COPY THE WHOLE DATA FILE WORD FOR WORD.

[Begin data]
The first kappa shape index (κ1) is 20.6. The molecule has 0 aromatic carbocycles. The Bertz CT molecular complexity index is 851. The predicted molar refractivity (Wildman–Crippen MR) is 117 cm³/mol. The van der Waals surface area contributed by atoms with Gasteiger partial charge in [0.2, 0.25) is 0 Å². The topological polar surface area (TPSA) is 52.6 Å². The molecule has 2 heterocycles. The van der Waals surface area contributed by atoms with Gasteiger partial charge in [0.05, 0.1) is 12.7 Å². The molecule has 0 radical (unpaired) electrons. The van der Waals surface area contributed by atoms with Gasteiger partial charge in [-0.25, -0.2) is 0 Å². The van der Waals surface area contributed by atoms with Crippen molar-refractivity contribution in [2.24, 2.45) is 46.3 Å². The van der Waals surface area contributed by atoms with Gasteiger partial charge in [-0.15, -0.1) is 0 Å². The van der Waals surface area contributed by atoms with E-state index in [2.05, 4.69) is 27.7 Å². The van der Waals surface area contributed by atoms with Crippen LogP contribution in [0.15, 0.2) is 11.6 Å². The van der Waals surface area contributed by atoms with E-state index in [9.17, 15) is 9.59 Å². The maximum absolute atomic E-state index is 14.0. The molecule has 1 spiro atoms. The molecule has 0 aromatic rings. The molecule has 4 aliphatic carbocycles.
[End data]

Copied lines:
The first kappa shape index (κ1) is 20.6. The molecule has 0 aromatic carbocycles. The Bertz CT molecular complexity index is 851. The predicted molar refractivity (Wildman–Crippen MR) is 117 cm³/mol. The van der Waals surface area contributed by atoms with Gasteiger partial charge in [0.2, 0.25) is 0 Å². The topological polar surface area (TPSA) is 52.6 Å². The molecule has 2 heterocycles. The van der Waals surface area contributed by atoms with Gasteiger partial charge in [0.05, 0.1) is 12.7 Å². The molecule has 0 radical (unpaired) electrons. The van der Waals surface area contributed by atoms with Gasteiger partial charge in [-0.25, -0.2) is 0 Å². The van der Waals surface area contributed by atoms with Crippen molar-refractivity contribution in [2.24, 2.45) is 46.3 Å². The van der Waals surface area contributed by atoms with Gasteiger partial charge in [-0.15, -0.1) is 0 Å². The van der Waals surface area contributed by atoms with E-state index in [2.05, 4.69) is 27.7 Å². The van der Waals surface area contributed by atoms with Crippen LogP contribution in [0.15, 0.2) is 11.6 Å². The van der Waals surface area contributed by atoms with E-state index in [9.17, 15) is 9.59 Å². The maximum absolute atomic E-state index is 14.0. The molecule has 1 spiro atoms. The molecule has 0 aromatic rings. The molecule has 4 aliphatic carbocycles.